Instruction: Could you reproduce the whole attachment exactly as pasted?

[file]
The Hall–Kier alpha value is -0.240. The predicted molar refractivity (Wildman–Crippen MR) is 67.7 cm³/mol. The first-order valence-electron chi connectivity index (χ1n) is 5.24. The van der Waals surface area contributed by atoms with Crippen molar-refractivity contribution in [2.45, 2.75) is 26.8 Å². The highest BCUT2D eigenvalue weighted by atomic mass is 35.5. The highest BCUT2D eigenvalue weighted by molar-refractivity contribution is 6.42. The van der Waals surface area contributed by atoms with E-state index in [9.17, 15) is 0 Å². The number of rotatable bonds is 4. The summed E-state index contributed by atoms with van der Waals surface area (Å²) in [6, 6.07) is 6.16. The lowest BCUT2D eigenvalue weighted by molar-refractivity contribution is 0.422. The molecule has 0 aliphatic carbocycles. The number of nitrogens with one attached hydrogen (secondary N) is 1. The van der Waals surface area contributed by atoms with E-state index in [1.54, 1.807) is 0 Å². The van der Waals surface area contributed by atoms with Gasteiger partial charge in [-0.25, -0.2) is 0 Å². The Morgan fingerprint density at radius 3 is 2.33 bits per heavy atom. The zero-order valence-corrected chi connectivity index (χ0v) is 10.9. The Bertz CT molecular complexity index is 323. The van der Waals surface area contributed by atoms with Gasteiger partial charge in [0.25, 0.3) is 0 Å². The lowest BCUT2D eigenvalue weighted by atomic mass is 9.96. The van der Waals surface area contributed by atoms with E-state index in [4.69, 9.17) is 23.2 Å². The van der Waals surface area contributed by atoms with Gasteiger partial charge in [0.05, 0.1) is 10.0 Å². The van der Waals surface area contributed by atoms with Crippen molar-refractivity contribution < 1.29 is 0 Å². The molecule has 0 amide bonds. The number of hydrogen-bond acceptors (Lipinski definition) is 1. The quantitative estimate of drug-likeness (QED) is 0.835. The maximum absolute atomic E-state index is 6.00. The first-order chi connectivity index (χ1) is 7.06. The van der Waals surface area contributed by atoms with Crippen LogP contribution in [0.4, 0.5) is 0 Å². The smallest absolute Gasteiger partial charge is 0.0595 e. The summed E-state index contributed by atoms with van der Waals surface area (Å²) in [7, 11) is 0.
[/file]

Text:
The Hall–Kier alpha value is -0.240. The predicted molar refractivity (Wildman–Crippen MR) is 67.7 cm³/mol. The first-order valence-electron chi connectivity index (χ1n) is 5.24. The van der Waals surface area contributed by atoms with Crippen molar-refractivity contribution in [2.45, 2.75) is 26.8 Å². The highest BCUT2D eigenvalue weighted by atomic mass is 35.5. The highest BCUT2D eigenvalue weighted by molar-refractivity contribution is 6.42. The van der Waals surface area contributed by atoms with E-state index in [9.17, 15) is 0 Å². The number of rotatable bonds is 4. The summed E-state index contributed by atoms with van der Waals surface area (Å²) in [6, 6.07) is 6.16. The lowest BCUT2D eigenvalue weighted by molar-refractivity contribution is 0.422. The molecule has 0 aliphatic carbocycles. The number of nitrogens with one attached hydrogen (secondary N) is 1. The van der Waals surface area contributed by atoms with E-state index in [1.54, 1.807) is 0 Å². The van der Waals surface area contributed by atoms with Gasteiger partial charge in [-0.25, -0.2) is 0 Å². The Morgan fingerprint density at radius 3 is 2.33 bits per heavy atom. The zero-order valence-corrected chi connectivity index (χ0v) is 10.9. The Bertz CT molecular complexity index is 323. The van der Waals surface area contributed by atoms with Gasteiger partial charge in [0.25, 0.3) is 0 Å². The lowest BCUT2D eigenvalue weighted by atomic mass is 9.96. The van der Waals surface area contributed by atoms with E-state index in [4.69, 9.17) is 23.2 Å². The van der Waals surface area contributed by atoms with Gasteiger partial charge in [0.05, 0.1) is 10.0 Å². The van der Waals surface area contributed by atoms with Crippen molar-refractivity contribution < 1.29 is 0 Å². The molecule has 0 amide bonds. The number of hydrogen-bond acceptors (Lipinski definition) is 1. The quantitative estimate of drug-likeness (QED) is 0.835. The maximum absolute atomic E-state index is 6.00. The first-order chi connectivity index (χ1) is 7.06. The van der Waals surface area contributed by atoms with Crippen LogP contribution in [0.4, 0.5) is 0 Å². The smallest absolute Gasteiger partial charge is 0.0595 e. The summed E-state index contributed by atoms with van der Waals surface area (Å²) in [7, 11) is 0.